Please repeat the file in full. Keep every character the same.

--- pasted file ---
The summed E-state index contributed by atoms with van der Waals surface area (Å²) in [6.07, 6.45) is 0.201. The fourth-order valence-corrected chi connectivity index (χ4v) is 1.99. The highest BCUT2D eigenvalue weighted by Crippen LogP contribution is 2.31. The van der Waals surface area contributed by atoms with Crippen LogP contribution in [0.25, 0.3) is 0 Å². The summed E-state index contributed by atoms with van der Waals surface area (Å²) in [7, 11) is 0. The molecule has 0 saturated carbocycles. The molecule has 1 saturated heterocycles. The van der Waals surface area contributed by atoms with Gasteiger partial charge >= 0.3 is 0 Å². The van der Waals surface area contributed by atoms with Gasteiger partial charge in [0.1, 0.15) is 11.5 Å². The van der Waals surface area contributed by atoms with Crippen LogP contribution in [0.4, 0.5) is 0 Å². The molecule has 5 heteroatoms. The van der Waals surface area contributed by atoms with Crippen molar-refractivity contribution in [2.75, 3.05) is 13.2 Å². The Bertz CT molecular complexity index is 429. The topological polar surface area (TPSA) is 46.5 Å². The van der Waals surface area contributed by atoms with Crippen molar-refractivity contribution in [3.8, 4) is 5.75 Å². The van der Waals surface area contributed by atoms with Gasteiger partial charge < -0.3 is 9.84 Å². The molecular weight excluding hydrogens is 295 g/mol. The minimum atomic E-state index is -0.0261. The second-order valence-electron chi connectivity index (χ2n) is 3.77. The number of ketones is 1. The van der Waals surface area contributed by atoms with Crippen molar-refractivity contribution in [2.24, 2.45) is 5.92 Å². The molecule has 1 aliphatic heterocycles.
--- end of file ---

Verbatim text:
The summed E-state index contributed by atoms with van der Waals surface area (Å²) in [6.07, 6.45) is 0.201. The fourth-order valence-corrected chi connectivity index (χ4v) is 1.99. The highest BCUT2D eigenvalue weighted by Crippen LogP contribution is 2.31. The van der Waals surface area contributed by atoms with Crippen LogP contribution in [0.25, 0.3) is 0 Å². The summed E-state index contributed by atoms with van der Waals surface area (Å²) in [7, 11) is 0. The molecule has 0 saturated carbocycles. The molecule has 1 saturated heterocycles. The van der Waals surface area contributed by atoms with Gasteiger partial charge >= 0.3 is 0 Å². The van der Waals surface area contributed by atoms with Gasteiger partial charge in [0.1, 0.15) is 11.5 Å². The van der Waals surface area contributed by atoms with Crippen LogP contribution in [0.4, 0.5) is 0 Å². The molecule has 5 heteroatoms. The van der Waals surface area contributed by atoms with Crippen molar-refractivity contribution in [2.75, 3.05) is 13.2 Å². The Bertz CT molecular complexity index is 429. The topological polar surface area (TPSA) is 46.5 Å². The van der Waals surface area contributed by atoms with Crippen molar-refractivity contribution in [3.8, 4) is 5.75 Å². The van der Waals surface area contributed by atoms with Gasteiger partial charge < -0.3 is 9.84 Å². The molecular weight excluding hydrogens is 295 g/mol. The minimum atomic E-state index is -0.0261. The second-order valence-electron chi connectivity index (χ2n) is 3.77. The number of ketones is 1. The van der Waals surface area contributed by atoms with Crippen molar-refractivity contribution in [2.24, 2.45) is 5.92 Å². The molecule has 1 aliphatic heterocycles.